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Willingness to Pay (WTP) Dr Cho-Min-Naing MBBS, DMA, MMed. Sc (Ygn), MSc (Bkk), Ph. Willingness to Pay (WTP) Dr Cho-Min-Naing MBBS, DMA, MMed. Sc (Ygn), MSc (Bkk), Ph. D ( ld) Medical doctor, Yangon, Myanmar

Performance objectives: At the end of this session, the participants will be able to Performance objectives: At the end of this session, the participants will be able to understand how to formulate a survey of WTP. Learning objectives: To equip with knowledge of WTP. To formulate a WTP study.

Introduction What is WTP? WTP is defined as the maximum amount of money that Introduction What is WTP? WTP is defined as the maximum amount of money that may be contributed by an individual to equalize a utility change. WTP is one approach to the valuation of health benefits. The technique is based on the principle that the maximum amount of money an individual is willing to pay for a commodity is an indicator of the value to him/her of that commodity.

Why do we do a WTP study? Direct measurement of WTP for particular goods Why do we do a WTP study? Direct measurement of WTP for particular goods or services can be assessed by asking people directly how much they would be willing to pay for specific health care services or products. This approach allows individuals to take account of all factors (e. g. disposable income, taste, education level, severity of illness etc. ) which are important to them in the provision of the service. For direct measurement of an individual’s WTP for non-market goods, the contingent valuation (CV) method is attractive.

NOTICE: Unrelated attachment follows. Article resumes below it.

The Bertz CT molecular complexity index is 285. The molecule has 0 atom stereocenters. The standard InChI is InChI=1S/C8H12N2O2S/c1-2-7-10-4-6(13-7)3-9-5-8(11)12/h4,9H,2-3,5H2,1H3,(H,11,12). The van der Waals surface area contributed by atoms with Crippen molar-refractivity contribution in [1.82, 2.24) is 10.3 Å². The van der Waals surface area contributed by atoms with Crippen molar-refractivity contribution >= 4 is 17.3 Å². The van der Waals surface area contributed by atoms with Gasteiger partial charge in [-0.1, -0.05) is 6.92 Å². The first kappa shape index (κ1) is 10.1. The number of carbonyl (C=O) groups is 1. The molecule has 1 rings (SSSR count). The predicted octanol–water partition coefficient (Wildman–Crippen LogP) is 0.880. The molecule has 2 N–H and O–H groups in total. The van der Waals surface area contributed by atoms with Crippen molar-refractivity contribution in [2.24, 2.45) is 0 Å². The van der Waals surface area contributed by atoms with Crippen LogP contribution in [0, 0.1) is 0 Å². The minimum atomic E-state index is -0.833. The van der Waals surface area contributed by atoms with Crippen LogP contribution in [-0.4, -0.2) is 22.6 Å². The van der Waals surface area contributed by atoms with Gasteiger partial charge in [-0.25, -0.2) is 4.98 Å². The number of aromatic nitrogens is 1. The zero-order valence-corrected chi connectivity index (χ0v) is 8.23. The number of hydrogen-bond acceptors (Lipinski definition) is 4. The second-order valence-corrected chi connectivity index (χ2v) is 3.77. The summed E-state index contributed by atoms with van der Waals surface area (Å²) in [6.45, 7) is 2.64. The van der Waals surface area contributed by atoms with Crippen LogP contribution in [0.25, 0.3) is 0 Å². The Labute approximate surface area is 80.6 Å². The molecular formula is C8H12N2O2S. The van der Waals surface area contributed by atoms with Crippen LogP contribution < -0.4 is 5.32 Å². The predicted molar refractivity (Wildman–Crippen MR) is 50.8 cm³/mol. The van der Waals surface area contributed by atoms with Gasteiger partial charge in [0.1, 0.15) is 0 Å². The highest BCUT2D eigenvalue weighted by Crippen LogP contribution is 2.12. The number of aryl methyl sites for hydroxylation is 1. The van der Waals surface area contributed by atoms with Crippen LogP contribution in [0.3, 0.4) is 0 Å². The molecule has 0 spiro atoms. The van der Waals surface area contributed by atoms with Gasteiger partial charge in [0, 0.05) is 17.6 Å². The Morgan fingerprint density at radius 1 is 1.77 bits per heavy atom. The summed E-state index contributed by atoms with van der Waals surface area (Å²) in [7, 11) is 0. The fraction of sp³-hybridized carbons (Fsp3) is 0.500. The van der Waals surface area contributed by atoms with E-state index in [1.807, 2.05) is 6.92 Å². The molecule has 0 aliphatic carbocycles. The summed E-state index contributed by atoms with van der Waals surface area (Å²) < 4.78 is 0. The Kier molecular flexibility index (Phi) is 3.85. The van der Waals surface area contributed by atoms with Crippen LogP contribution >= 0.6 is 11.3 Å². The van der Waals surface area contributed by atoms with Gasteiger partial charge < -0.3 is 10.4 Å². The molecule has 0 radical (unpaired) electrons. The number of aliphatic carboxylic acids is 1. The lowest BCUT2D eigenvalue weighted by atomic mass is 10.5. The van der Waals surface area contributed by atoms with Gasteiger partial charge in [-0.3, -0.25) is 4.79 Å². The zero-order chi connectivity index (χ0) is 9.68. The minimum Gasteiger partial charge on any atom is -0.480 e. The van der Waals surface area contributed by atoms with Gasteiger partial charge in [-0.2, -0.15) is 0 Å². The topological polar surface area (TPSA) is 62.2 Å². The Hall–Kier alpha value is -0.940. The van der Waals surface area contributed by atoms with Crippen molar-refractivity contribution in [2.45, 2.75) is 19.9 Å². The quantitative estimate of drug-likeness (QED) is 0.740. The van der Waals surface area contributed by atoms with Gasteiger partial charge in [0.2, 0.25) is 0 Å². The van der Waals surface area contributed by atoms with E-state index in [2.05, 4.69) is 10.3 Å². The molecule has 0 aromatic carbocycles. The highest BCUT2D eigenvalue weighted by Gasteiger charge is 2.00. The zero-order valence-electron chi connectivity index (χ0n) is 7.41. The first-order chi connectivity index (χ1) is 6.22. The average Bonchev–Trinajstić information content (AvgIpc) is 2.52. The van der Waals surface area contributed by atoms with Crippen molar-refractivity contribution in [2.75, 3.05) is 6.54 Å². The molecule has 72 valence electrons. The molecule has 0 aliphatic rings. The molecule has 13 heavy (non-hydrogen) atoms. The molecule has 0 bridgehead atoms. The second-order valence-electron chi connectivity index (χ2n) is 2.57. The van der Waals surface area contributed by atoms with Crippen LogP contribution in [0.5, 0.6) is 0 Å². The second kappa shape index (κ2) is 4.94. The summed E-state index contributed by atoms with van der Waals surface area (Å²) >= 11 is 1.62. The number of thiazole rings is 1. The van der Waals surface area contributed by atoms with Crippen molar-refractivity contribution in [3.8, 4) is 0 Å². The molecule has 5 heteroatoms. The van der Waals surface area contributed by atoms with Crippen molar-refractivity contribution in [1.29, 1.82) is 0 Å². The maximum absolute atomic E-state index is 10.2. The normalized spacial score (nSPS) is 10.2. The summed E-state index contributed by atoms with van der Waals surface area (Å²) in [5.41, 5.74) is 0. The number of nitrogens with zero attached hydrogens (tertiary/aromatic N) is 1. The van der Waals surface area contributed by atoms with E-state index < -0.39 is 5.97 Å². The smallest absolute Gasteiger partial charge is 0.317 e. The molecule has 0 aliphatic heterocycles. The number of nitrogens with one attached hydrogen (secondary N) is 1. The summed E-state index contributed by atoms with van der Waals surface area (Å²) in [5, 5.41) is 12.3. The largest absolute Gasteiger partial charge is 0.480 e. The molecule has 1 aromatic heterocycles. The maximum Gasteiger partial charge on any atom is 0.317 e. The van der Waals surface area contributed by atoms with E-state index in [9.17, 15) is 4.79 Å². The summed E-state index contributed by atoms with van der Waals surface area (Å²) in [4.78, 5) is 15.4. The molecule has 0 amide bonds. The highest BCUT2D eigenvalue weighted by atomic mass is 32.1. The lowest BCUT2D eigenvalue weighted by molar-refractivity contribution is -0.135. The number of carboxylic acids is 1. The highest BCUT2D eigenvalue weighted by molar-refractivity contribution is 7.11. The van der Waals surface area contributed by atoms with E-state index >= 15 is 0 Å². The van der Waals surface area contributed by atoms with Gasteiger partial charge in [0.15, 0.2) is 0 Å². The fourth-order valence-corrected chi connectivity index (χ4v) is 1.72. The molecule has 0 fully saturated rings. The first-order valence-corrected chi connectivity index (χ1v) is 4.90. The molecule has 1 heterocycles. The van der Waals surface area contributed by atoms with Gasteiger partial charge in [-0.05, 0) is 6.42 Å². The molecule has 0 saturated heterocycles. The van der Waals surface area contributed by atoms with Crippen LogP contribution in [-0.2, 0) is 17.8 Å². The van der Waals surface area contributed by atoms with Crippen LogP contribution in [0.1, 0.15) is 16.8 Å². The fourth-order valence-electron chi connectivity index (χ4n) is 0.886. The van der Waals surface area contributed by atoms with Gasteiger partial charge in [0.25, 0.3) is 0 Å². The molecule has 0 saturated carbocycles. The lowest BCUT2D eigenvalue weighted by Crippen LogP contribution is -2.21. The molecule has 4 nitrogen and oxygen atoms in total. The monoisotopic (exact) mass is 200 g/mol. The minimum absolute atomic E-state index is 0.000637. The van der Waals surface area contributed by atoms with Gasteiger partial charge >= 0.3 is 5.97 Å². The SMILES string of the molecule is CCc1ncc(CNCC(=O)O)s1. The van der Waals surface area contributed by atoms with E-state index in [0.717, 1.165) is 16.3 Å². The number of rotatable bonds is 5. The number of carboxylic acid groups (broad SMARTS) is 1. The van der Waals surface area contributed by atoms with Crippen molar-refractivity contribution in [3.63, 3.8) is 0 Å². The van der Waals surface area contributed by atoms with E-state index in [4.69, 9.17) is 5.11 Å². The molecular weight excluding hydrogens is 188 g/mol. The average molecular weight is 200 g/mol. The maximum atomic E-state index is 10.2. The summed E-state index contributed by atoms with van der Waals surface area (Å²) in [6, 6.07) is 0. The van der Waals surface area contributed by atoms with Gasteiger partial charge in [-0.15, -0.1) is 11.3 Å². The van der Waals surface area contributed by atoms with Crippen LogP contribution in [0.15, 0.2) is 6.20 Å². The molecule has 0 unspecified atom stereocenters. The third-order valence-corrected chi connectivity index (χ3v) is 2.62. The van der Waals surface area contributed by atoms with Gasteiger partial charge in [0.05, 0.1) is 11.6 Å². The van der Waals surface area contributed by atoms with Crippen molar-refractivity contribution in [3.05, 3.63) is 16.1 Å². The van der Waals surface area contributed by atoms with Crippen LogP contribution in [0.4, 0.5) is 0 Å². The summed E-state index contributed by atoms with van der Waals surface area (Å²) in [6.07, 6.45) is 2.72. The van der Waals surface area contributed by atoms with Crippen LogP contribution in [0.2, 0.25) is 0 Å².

The CV method: What & How? Two approaches to the CV method: (i) open-ended The CV method: What & How? Two approaches to the CV method: (i) open-ended valuation questions using a bidding game approach, and (ii) binary valuation questions. Each of these two valuation methods, binary valuation and the bidding game, has its own limitations.

Essence of the bidding game In open-ended valuation questions, respondents are asked to state Essence of the bidding game In open-ended valuation questions, respondents are asked to state their maximum WTP for the service. A so-called “bidding game”, which resembles an auction, is used. 1. Potential consumers are presented with a detailed description of the hypothetical scenario, and a description of the product or service being evaluated. 2. Potential consumers are asked questions concerning their estimation of the maximum amount they would be WTP to obtain or prevent a hypothetical specified change in health.

Performing a bidding game To collect information on WTP for the new diagnostic test Performing a bidding game To collect information on WTP for the new diagnostic test for malaria (that is, the ICT Malaria Pf/Pv test kit or the card test in this example), we did our assessment with the CV method, using a bidding game approach. The bidding game technique was introduced to assess patients’ valuation of the card test for malaria. Step 1: Description of the card test was demonstrated to patients. The aim was to show it works easily, rapidly, and conveniently for the patient. (That is for on-the-spot-diagnosis).